I’ve gone on record before as stating I didn’t initially have high hopes for Kinect Star Wars, although my expectations rose after getting hands-on with the game again at CES 2012. The final Xbox Kinect-exclusive game has ended up somewhere in between: much better than I’d originally anticipated, but not as outstanding as my hands-on time at CES had allowed my mind to wander. There are plenty of good nuggets in the first Star Wars-themed game for Kinect, highlighted by the game’s tongue-in-cheek humor in certain modes, but the real “meat” of the game, the Jedi Destiny campaign, feels too forced and tedious at times to really earn the whole package high marks.
Playing a full-on Star Wars game sans controller is cool in concept, because using your hands to Force Push and Pull your way through waves of droids is just plain badass. Using your arm to swing a digital lightsaber seems neat too, particularly since the game detects slight nuances such as the angle of your swing and deflections to accurately re-create the motions on screen. The problem arises with the campaign because that’s all you do — push, pull and swing your arm — for the better part of eight hours, which gets both tiring and tiresome.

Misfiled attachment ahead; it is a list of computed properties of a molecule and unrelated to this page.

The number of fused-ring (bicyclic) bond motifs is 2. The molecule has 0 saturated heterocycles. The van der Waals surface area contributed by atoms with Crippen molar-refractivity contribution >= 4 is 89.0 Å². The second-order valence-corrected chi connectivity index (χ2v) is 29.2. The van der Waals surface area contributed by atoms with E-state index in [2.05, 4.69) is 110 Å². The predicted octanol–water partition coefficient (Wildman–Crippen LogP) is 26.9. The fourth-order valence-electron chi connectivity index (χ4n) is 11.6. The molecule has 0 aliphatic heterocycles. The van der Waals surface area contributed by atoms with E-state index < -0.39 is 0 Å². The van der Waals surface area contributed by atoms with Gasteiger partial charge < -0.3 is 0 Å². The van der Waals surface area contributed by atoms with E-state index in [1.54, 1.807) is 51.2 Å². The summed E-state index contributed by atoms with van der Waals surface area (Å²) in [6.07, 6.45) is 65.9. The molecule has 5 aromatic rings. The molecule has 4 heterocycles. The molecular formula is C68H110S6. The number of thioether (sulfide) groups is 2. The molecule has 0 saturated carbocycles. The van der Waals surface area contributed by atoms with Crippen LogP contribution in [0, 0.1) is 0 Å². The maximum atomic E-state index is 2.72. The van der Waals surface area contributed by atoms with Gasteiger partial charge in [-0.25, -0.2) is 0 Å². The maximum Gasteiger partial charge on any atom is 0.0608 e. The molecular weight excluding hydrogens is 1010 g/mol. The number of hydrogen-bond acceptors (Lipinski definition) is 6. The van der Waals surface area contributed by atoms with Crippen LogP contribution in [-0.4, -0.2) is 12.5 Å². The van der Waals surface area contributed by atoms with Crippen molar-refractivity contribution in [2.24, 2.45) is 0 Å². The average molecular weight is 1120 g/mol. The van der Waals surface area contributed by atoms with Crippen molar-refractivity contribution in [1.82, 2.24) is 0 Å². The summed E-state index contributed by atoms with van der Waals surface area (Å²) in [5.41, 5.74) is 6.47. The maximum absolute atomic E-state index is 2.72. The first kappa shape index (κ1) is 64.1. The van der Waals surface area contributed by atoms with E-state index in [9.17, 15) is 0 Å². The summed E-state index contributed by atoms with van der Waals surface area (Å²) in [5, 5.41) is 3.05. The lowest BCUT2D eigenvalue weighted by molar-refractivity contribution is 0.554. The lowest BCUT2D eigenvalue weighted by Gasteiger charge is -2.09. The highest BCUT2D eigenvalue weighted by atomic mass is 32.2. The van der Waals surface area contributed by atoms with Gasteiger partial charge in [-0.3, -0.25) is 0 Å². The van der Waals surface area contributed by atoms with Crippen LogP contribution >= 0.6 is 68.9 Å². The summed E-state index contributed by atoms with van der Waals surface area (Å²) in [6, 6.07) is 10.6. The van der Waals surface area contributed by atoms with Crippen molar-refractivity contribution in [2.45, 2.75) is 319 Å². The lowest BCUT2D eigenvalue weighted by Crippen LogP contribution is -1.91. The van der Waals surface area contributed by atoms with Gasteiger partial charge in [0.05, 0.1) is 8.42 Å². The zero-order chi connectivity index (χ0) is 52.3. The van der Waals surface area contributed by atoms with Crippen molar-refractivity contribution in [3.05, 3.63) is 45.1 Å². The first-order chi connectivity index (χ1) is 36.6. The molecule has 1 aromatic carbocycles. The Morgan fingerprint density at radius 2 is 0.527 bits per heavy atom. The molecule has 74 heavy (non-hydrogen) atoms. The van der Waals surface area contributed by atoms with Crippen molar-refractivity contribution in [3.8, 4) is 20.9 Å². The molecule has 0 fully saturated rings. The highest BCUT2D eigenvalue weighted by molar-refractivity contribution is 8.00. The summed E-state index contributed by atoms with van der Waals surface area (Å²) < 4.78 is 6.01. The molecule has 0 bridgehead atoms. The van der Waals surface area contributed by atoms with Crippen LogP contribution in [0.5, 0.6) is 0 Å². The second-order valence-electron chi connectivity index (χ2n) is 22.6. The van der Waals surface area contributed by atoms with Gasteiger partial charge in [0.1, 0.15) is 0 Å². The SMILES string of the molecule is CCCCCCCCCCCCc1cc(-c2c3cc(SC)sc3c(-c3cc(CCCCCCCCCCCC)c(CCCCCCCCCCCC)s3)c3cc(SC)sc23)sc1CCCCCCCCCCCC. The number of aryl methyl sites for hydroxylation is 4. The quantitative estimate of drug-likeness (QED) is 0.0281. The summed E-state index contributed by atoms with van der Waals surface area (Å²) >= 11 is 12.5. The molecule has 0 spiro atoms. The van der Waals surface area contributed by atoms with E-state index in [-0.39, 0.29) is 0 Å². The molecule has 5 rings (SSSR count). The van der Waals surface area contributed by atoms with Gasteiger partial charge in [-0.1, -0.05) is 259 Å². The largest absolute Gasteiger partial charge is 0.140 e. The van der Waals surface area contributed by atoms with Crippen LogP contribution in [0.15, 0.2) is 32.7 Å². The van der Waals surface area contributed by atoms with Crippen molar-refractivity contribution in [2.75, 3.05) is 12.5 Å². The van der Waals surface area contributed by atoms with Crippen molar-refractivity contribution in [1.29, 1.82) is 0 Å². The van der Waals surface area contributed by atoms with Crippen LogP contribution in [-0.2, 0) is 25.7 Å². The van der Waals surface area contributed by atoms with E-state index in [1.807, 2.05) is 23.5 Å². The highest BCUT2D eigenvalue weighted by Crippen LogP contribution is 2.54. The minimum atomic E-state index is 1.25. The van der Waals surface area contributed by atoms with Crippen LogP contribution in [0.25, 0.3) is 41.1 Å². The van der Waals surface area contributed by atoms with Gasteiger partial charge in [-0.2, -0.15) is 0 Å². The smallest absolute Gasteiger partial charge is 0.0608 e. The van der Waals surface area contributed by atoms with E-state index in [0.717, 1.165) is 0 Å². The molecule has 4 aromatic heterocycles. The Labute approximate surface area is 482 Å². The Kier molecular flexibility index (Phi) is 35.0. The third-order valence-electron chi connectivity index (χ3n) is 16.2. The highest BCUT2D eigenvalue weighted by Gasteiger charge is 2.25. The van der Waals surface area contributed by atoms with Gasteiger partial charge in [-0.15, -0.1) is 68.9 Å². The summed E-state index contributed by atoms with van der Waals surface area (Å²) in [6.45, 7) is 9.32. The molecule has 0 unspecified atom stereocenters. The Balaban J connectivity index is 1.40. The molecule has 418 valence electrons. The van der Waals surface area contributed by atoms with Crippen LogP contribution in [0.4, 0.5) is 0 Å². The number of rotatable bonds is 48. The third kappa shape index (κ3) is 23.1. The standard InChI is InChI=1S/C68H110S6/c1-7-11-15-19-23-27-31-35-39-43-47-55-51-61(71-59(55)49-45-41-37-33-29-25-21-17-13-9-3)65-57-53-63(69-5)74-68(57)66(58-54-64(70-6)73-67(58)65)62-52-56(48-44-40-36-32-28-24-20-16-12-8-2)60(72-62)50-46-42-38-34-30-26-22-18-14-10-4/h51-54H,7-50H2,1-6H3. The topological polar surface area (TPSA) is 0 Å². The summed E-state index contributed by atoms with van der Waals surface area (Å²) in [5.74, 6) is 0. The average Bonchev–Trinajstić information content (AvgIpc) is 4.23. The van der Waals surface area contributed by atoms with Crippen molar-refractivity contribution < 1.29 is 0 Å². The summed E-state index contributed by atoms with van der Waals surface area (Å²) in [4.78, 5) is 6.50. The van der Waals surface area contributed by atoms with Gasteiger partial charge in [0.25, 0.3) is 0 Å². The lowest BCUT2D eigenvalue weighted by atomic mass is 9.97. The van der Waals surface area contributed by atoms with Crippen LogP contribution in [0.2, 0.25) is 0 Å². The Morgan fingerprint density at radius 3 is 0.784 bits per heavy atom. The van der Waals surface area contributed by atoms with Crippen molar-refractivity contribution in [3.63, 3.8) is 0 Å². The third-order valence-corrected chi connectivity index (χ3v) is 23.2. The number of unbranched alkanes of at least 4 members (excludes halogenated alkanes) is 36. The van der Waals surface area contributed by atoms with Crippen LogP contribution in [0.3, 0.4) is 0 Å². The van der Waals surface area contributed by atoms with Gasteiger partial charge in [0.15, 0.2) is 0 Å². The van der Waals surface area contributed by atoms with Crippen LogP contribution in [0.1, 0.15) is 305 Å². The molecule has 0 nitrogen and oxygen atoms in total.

The Jedi Destiny: Dark Side Rising story takes place appropriately in the prequel setting, and in doing so skips from planet to space to planet again, including the Wookie homeworld of Kashyyyk. Regardless of the terrestrial skin, you’ll find yourself swinging your arm and Force Something-ing your way through the world at hand — even jumping at times in some clever Kinect-powered platforming — but the story doesn’t have enough oomph to help you forget that you’ve been doing the same basic thing for hours on end. Playing as a Padawan, you have as your task saving some kidnapped Jedi, some additional Padawans and (let’s face it) the fate of the galaxy as well. It’s kind of ho-hum material, although in the developer’s defense, that’s really all George Lucas himself as worked with for decades, and he’s made a mint doing so.
The vehicle-based battles get slightly more interesting. Several missions have you piloting speeder bikes through forests and hills and taking aim at incoming craft, while other missions place you in a Millennium Falcon-like turret taking out enemy fighters. Such gameplay diversions certainly mix things up to a degree, but they also don’t happen very regularly, and the aiming mechanism using your hands alone is a bit hit and miss. Again, had the narrative been stronger it would be a tad easier to overlook these shortcomings. Instead, it’s frankly quite hard to will yourself through the entire campaign.